Dot Hill's Banking On HP

New partnership terms may not be sufficient to improve Dot Hill's fortunes

January 8, 2008

3 Min Read
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RAID array maker Dot Hill has expanded an OEM agreement with Hewlett-Packard, in a move that signals the potential for more SMB products from HP while holding out fresh hope for Dot Hill's flagging fortunes.

Dot Hill has been OEMing RAID arrays to HP for use in the HP Storageworks 9000 VTLs announced last fall, a system that also is based on software from Sepaton. Now, HP and Dot Hill have expanded their agreement from one year to five and opened it up to include other divisions in HP besides the one that made the 9000.

On the down side, Dot Hill's HP deal does not have any minimum spending requirement, which means HP might not live up to Dot Hill's expectations.

Those expectations are substantial: Dot Hill has boldly taken steps that indicate it's counting on this agreement. The company has:

  • Raised guidance for its year-end quarter. Dot Hill now says it expects to show $50 million to $52 million in revenues for the last quarter of 2007, instead of the $44 million to $48 million previously given. Loss per share, though, should stay in the range of 10 cents to 15 cents, management says. For the third quarter of 2007, which ended September 30, 2007, Dot Hill posted revenue of $45.7 million and a loss per share of 9 cents.

  • Cranked up infrastructure to support HP development. Dot Hill plans to use $10 million to $20 million in cash just to make parts for HP and to "make modest but incremental investments in organizational capabilities and test infrastructure."

  • Invited HP to invest in the company. Dot Hill has issued a warrant that allows HP, over a period of five years, to buy 1,602,489 shares of Dot Hill's common stock at $2.40 per share. The resulting $3.84 million would represent about 3.5 percent of Dot Hill's outstanding shares.

Analysts think the agreement may not bring Dot Hill the profitability it hopes to return to in 2008, after struggling for years with management changes and patent litigation in addition to declining sales. "I doubt the HP investment or VTL OEM will boost Dot Hill very much," says one industry analyst, who asked not to be named.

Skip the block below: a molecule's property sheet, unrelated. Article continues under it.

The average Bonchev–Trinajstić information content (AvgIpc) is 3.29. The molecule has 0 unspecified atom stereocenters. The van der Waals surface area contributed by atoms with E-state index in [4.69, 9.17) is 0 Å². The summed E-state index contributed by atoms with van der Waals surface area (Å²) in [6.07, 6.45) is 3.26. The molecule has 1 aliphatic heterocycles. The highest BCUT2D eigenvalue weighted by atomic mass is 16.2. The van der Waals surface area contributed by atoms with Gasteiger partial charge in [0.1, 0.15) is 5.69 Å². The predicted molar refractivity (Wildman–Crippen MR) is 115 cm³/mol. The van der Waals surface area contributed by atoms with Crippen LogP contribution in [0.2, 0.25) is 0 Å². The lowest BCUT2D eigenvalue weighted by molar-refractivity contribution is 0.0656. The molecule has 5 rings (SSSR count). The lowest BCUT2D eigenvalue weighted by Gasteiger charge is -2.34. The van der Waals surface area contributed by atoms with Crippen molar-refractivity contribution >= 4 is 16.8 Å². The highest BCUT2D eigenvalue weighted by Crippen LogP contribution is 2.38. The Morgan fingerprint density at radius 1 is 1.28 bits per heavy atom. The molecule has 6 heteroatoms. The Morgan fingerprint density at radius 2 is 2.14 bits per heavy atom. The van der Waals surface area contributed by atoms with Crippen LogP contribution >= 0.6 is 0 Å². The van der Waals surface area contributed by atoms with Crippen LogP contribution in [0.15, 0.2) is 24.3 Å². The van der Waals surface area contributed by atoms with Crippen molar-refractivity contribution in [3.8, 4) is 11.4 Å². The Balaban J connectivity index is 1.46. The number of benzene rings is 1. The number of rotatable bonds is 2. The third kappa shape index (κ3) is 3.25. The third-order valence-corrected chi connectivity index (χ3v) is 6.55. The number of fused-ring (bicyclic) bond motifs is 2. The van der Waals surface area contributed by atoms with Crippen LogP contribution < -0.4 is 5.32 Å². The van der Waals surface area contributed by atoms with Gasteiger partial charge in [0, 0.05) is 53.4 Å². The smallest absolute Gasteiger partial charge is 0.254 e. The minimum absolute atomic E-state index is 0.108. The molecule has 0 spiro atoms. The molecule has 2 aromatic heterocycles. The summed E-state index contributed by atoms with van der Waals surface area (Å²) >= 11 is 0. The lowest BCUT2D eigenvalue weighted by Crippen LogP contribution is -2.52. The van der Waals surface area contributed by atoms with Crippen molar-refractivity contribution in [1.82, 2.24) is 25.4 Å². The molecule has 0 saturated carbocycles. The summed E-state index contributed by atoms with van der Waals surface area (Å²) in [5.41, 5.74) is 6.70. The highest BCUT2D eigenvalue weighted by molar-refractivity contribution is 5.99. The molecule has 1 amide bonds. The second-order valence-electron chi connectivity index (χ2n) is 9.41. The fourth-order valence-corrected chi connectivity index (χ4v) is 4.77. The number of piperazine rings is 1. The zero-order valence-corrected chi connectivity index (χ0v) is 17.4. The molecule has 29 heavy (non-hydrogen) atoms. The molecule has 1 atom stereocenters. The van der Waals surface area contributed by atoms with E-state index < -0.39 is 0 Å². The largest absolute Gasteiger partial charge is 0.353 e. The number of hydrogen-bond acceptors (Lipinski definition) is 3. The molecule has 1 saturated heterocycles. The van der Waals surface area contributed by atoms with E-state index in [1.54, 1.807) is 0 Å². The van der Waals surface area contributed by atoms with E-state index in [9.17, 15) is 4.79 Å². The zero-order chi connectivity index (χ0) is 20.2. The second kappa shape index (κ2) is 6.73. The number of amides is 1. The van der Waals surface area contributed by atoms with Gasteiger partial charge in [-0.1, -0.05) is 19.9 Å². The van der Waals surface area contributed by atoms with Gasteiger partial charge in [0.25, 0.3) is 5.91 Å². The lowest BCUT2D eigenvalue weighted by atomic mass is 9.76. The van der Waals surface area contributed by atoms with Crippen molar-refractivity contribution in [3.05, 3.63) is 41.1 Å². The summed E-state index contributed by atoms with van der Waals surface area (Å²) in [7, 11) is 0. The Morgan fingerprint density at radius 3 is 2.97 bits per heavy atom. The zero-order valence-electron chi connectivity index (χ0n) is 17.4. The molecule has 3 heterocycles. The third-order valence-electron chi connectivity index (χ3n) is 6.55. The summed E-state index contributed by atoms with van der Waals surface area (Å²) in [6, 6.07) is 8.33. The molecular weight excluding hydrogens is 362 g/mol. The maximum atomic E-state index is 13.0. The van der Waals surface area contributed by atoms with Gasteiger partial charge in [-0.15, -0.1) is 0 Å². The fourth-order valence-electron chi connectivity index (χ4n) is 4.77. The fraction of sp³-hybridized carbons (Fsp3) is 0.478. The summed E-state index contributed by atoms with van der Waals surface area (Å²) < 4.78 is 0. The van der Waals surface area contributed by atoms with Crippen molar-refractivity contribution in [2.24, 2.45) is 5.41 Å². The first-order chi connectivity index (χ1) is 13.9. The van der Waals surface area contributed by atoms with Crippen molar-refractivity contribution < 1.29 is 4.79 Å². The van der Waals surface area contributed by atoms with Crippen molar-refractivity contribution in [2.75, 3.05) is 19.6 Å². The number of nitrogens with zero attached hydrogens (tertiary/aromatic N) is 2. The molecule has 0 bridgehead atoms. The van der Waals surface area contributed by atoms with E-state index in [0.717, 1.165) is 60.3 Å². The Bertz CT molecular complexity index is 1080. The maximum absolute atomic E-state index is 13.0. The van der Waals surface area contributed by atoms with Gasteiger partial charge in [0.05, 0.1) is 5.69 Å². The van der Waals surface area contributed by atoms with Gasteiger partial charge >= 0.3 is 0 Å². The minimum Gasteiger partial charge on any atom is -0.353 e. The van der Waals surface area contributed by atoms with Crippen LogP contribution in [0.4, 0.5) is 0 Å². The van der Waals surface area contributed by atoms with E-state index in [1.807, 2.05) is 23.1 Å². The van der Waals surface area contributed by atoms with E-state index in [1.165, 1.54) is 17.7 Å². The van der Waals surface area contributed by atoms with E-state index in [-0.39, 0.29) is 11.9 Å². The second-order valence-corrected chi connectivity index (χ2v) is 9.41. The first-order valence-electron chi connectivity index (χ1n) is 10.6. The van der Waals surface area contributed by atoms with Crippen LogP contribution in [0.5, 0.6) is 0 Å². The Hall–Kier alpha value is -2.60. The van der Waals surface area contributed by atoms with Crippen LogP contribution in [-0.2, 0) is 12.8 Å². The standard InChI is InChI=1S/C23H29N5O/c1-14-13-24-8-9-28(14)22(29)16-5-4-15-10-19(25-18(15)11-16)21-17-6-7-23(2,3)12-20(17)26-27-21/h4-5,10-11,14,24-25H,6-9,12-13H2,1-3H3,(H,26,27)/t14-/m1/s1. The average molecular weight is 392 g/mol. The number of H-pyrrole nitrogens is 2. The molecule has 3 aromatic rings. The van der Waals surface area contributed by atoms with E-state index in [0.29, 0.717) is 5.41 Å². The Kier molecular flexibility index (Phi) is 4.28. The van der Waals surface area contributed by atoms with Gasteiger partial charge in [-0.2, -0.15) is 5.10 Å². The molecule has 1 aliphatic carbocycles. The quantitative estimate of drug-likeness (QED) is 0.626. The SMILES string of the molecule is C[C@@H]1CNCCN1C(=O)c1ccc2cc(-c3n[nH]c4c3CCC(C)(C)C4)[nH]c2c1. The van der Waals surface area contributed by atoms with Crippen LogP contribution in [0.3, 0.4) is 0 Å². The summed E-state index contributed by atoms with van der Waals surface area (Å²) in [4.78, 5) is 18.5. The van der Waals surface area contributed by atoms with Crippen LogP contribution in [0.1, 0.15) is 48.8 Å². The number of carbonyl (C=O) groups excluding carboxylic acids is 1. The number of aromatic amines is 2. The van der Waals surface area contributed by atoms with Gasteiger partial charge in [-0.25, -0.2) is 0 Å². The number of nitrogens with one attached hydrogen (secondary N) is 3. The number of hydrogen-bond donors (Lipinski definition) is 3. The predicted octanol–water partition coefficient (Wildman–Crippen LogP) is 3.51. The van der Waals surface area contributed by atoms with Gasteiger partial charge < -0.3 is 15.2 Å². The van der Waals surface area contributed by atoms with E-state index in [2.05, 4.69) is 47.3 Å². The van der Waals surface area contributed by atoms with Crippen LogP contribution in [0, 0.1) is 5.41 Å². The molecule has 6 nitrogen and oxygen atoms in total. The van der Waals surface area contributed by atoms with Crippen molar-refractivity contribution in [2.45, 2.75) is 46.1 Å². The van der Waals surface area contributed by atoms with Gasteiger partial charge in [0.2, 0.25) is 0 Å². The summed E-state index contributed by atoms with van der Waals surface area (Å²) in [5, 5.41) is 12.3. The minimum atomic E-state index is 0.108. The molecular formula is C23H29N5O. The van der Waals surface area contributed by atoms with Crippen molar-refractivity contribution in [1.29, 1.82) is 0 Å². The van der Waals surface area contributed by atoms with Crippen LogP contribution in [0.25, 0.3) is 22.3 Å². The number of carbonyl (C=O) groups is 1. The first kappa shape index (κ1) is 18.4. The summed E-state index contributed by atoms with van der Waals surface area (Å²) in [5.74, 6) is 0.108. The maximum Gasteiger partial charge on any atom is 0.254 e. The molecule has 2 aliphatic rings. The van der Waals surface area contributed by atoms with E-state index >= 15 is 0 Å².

Another observer disagrees with that view. "It should be very good for Dot Hill," says Arun Taneja of the Taneja Group. "They've been totally subservient to Sun, at Sun's mercy. If Sun sneezed, Dot Hill would fall apart."

Taneja thinks Dot Hill could make out well if HP uses its arrays for more midrange and low-end systems. He notes that HP has stated its intent to offer midrange systems not based on the Sepaton software.

HP spokespeople had not returned calls for comment at press time.The HP deal is only the latest of many attempts to enlist other OEMs. "Dot Hill must rapidly diversify through emerging relationships with NetApp, Fujitsu Siemens, Stratus Technologies, and other potential OEM customers to offset the uncertainty at Sun Microsystems," wrote analyst Thomas Curlin of RBC Capital Partners in a note in early November 2007. At that time, he noted that Dot Hill's third-quarter 2007 financials reflected a ramp in business with Network Appliance. Sadly, that gain was offset by lower margins on NetApp equipment than Dot Hill realized with Sun gear.

At press time, Dot Hill shares were trading at $2.64, up .06 (2.33%).

Have a comment on this story? Please click "Discuss" below. If you'd like to contact Byte and Switch's editors directly, send us a message.

  • Dot Hill Systems Corp. (Nasdaq: HILL)

  • Fujitsu Siemens Computers

  • Hewlett-Packard Co. (NYSE: HPQ)

  • Network Appliance Inc. (Nasdaq: NTAP)

  • RBC Capital Markets

  • Sepaton Inc.

  • Stratus Technologies International

  • Sun Microsystems Inc. (Nasdaq: SUNW)

  • Taneja Group

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